J. B. Phillips’ paraphrase memorably captures Paul’s meaning: “Don’t let the world squeeze you into its mold.”

The Greek, suschimatizo, literally has the idea of making a form from wood, then pouring cement into it.  Figuratively, it means here not to allow one’s thinking (and thus conduct) to be shaped by the aiown (“this present age”).

Example:  This present age promotes sexual intimacy before marriage.  So it’s common for couples to “live together” before marriage.  Professing Christian couples too.   Despite the creation mandate that sexual intercourse consummates marriage.

Example:  This present age (vainly) avoids suffering at all costs.  So we stuff ourselves with drugs and undergo surgery (that brings its own suffering) to be “well.”  Despite the fact that God has ordained suffering for his good purposes.

Instead of “conforming to the pattern of this world”, Paul urges the church to “be transformed (metamorpho-o—referring to a change of form in one’s inner nature) by the renewing (anakainosie—referring to spiritual renewal) of your mind”.

“Test and approve what God’s will is—his good, pleasing and perfect will.”  The Greek, dozimazein, means to test in order to prove.  James Dunn (British New Testament scholar) explains, “What is in view is something more charismatically immediate than formal — ‘the capacity of forming the correct Christian ethical judgment at each given moment’ . . . [and] that we learn of the perfection and purity of God’s will by experience, in consequence of which we approve it for what it is:  good, acceptable, perfect.”

Such thinking/living is becoming rather rare these day.  Harry Blamires (20th century Anglican theologian, literary critic and novelist) wrote . . .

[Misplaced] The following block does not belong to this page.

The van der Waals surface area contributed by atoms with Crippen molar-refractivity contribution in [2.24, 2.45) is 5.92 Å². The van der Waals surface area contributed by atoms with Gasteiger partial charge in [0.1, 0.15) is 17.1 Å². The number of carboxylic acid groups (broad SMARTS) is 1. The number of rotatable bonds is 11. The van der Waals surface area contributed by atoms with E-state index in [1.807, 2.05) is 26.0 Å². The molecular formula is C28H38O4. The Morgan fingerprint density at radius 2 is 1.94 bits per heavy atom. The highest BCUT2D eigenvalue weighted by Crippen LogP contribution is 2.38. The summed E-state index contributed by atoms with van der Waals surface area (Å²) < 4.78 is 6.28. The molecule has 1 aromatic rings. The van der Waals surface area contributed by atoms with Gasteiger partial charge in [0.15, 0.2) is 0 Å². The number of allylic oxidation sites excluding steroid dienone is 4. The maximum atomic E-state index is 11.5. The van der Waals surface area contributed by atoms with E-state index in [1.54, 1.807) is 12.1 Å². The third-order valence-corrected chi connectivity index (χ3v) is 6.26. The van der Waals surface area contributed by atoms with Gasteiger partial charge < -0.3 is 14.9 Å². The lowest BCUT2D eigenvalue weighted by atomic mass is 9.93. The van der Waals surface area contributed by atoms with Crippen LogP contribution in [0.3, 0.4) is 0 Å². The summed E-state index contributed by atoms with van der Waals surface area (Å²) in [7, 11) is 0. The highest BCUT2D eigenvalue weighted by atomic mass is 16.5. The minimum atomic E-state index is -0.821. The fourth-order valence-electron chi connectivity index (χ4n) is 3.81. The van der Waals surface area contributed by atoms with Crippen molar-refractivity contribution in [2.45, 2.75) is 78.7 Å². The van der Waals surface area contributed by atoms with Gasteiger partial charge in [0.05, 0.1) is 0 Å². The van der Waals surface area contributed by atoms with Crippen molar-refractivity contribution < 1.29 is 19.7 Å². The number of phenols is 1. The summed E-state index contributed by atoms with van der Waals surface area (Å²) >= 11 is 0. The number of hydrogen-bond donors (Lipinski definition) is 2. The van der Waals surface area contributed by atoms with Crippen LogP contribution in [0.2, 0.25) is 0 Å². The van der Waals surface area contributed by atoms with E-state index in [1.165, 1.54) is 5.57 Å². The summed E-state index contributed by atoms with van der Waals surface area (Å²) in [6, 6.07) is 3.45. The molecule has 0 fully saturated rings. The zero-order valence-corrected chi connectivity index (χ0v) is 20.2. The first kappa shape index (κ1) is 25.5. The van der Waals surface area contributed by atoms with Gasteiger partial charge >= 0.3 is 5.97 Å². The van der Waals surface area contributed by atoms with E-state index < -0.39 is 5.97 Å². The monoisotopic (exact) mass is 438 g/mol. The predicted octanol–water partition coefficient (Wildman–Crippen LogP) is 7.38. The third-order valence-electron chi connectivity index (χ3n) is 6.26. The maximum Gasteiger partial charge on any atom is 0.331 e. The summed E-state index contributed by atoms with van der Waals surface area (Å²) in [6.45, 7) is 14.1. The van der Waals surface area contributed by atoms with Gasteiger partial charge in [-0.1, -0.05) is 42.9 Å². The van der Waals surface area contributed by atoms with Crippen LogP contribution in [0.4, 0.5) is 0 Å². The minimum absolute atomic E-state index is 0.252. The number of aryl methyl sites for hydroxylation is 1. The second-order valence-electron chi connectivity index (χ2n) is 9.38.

The Christian mind has succumbed to the secular drift with a degree of weakness and nervelessness unmatched in Christian history. It is difficult to do justice in words to the complete loss of intellectual morale in the twentieth-century Church. One cannot characterize it without having recourse to language which will sound hysterical and melodramatic. There is no longer a Christian mind. There is still, of course, a Christian ethic, a Christian practice, and a Christian spirituality. . . . But as a thinking being, the modern Christian has succumbed to secularization” (Harry Blamires).

* * *

What, then, can we take away from Paul’s introduction to going from preaching to meddling?  Indeed, this is “meddling”, because Paul is telling us how we should use our own body and how we should think with our own mind!  In view of God’s mercy in Christ, my body is not my own to do with as I will, nor is my mind to think as I will.

Blamires’ diagnosis concerns me:  How much does this world squeeze me into its mold–and I’m asleep to it?  I’m way past world-acceptable sin of sex before marriage!  But, what about suffering?  Instead of praying for healing from it, should I pray, “Your will be done”?

And what about thinking?  It’s certainly not a sin to learn and try to understand as much as possible.  But can I really (especially when it comes to my life) accept the facts that God’s wisdom and knowledge are unfathomable and his ways beyond my understanding?

I think I like Paul better when he was preaching (Romans 1-11).  But now he’s gone to meddlin’ about how I use my own body and mind.

But God’s mercy in Christ grips me.  And I want to worship him.  Not just with my voice in a Sunday service, but with my body and mind in my life.